Whether they’ve been included in the history books or not, women have always been, and continue to be, important figures in all genres of music. In honour of International Women’s Day 2018, we’ve put together a list of five female musicians who’ve shaped music through the decades and continue to inspire us today.
1) Clara Schumann - German pianist and composer (1819-1896)
You’ve probably heard of her husband Robert Schumann, by whom Clara herself has been woefully overshadowed in history – which is ironic, considering that it was actually Clara’s skilful piano playing which inspired Schumann to stop studying law and take up piano lessons with her father.
Clara had a long and successful concert career, spanning an impressive 61 years. In 1830, at the age of just eleven, she left on a concert tour to Europe and gave her first solo concert at the Leipzig Gewandhaus. She performed a series of recitals in Vienna when she was 18 to sold-out crowds, and was awarded Austra’s highest musical honour.
Clara Schumann was one of the first pianists to perform from memory, and was instrumental in changing the types of programs typically expected of concert pianists.
1) Nadia Boulanger - French composer, conductor and teacher (1887-1979)
For most of the 20th century, female conductors were almost nowhere to be seen, and some orchestras even refused to play for women on the podium. But in 1937, Nadia Boulanger famously became the first woman to conduct London’s Royal Philharmonic Orchestra, and in America, she was the first woman to lead the New York Philharmonic.
Even today, female conductors are still vastly outnumbered by men. It was only in September 2013 that Marin Alsop became the first woman to conduct the Last Night of the Proms in its 118 year history – and a 2014 survey found that in a list of the top 150 conductors in the world, only five were women.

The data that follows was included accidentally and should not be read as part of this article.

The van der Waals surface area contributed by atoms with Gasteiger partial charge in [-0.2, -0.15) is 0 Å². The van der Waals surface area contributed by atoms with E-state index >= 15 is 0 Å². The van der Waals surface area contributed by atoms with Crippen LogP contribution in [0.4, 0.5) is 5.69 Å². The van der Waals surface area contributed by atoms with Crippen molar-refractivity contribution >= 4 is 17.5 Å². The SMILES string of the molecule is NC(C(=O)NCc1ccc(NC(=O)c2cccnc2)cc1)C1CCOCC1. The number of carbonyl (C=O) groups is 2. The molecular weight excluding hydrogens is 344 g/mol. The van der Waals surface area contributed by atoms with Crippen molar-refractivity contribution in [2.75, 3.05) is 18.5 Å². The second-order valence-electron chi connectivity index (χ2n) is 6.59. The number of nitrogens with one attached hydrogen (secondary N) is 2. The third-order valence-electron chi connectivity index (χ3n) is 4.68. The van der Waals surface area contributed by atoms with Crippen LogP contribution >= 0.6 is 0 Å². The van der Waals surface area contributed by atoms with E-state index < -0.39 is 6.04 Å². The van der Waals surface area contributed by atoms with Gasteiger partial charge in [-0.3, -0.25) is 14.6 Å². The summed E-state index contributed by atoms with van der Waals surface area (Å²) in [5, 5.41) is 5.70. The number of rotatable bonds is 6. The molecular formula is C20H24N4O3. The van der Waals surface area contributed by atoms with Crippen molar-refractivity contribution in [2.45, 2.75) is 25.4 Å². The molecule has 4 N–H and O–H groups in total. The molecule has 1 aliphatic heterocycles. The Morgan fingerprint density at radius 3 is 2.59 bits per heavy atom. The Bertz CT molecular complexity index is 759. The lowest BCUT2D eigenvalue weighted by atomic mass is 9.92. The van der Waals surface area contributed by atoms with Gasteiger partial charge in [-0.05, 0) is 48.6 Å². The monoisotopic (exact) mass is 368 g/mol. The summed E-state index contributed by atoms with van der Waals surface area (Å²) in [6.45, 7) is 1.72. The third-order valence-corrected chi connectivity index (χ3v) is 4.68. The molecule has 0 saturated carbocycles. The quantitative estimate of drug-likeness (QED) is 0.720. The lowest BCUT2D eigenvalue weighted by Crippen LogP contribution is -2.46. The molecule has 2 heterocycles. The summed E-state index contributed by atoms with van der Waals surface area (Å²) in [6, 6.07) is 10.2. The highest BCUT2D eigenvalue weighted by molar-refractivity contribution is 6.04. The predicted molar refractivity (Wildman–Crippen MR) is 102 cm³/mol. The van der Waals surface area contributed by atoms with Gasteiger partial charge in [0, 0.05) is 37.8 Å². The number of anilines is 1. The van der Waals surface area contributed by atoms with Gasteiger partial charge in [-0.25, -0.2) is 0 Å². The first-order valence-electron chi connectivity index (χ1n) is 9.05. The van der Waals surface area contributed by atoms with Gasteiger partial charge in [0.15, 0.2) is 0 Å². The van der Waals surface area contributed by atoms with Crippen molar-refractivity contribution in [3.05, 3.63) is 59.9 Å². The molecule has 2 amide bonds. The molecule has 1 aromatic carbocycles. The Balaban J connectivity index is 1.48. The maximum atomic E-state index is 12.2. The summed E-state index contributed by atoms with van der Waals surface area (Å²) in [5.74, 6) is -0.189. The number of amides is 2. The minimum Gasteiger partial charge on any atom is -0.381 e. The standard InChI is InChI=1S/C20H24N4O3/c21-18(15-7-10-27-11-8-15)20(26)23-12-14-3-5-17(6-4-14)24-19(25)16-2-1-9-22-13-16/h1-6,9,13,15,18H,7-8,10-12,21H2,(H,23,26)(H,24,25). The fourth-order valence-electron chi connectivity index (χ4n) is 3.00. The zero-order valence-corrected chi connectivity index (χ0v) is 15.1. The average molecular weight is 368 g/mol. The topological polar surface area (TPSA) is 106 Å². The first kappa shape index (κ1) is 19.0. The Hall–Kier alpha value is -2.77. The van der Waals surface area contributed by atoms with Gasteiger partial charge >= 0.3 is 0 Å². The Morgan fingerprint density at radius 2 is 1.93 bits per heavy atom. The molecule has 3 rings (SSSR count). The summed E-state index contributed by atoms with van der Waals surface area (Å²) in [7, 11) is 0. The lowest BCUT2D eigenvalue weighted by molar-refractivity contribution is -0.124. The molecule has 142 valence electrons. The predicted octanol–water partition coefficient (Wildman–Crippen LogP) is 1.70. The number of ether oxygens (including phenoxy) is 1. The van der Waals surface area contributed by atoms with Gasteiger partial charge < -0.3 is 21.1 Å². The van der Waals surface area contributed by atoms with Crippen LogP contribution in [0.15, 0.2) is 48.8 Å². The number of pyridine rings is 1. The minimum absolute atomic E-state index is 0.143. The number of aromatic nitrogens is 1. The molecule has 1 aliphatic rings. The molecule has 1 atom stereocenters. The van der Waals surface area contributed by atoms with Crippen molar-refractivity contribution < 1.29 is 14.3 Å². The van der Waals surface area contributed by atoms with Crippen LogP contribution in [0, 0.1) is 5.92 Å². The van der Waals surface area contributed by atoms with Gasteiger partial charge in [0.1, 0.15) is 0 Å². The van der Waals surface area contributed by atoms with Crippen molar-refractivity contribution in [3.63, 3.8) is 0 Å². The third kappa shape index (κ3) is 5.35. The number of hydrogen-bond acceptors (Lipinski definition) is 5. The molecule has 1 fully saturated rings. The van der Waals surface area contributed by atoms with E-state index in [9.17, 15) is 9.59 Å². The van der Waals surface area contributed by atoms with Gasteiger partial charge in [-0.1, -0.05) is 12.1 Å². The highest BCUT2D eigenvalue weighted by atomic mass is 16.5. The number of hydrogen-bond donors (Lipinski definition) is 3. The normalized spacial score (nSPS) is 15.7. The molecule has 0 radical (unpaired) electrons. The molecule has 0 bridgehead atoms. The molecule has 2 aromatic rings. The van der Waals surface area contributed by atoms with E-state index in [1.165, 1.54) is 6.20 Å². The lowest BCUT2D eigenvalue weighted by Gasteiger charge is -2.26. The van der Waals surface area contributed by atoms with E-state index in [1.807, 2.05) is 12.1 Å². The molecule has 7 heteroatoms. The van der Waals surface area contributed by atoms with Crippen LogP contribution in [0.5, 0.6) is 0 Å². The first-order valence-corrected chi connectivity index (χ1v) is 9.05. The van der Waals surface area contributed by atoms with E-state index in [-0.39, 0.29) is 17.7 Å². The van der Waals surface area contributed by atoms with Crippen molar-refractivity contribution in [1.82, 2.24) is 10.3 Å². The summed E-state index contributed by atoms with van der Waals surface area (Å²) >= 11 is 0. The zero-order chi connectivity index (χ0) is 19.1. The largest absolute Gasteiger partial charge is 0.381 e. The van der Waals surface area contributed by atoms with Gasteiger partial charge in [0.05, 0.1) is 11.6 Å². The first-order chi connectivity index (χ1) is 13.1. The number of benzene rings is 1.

3) Sister Rosetta Tharpe - singer, songwriter, guitarist and recording artist (1915-1973)
Now widely known as ‘the Godmother of rock and roll’, Sister Rosetta Tharpe influenced the likes of Johnny Cash, Chuck Berry and Elvis Presley.
She was responsible for bringing gospel music into the pop world, and was a pioneer in her guitar technique. She was one of the first recording artists to use heavy distortion, and her playing had a strong influence on the development of British blues in the 1960s.
Despite the fact that she could outplay many male guitarists, Tharpe was often chastised rather than praised for being able to “play like a man”. Her influence has been widely recognised since her death, and she was posthumously indicted into the Blues Hall of Fame in 2007, and later the Rock and Roll Hall of Fame in 2017 as an Early Influence.
4) Delia Derbyshire - electronic music composer (1937-2001)
Delia Derbyshire was best known for her work with the BBC Radiophonic Workshop during the 1960s, particularly her arrangement of the theme music to Doctor Who.
She was mostly ignored during her life and banned from working in studios simply because she was a woman – but she has since been credited for creating new sounds and arrangements in music, and for paving the way for women to work in music production.
Her efforts have been recognised far more widely since her death, and she has been honoured with a posthumous PhD from Coventry University.
5) Sandy West - drummer for The Runaways (1959-2006)
Sandy West began playing drums at the age of 9, and by age 13, she was
the only girl in local rock bands who played at any teenage parties. She met Joan Jett and producer Kim Fowley at the age 15, and formed The Runways, the first teenage all-girl rock band to record and achieve commercial success in the 1970s.
She was a commanding and intense drummer with a strong stage presence who inspired many. As her bandmate Joan Jett said in tribute:
“Sandy was an exuberant and powerful drummer. So underrated, she was the calibre of John Bonham. I am overcome from the loss of my friend. I always told her, we changed the world.”
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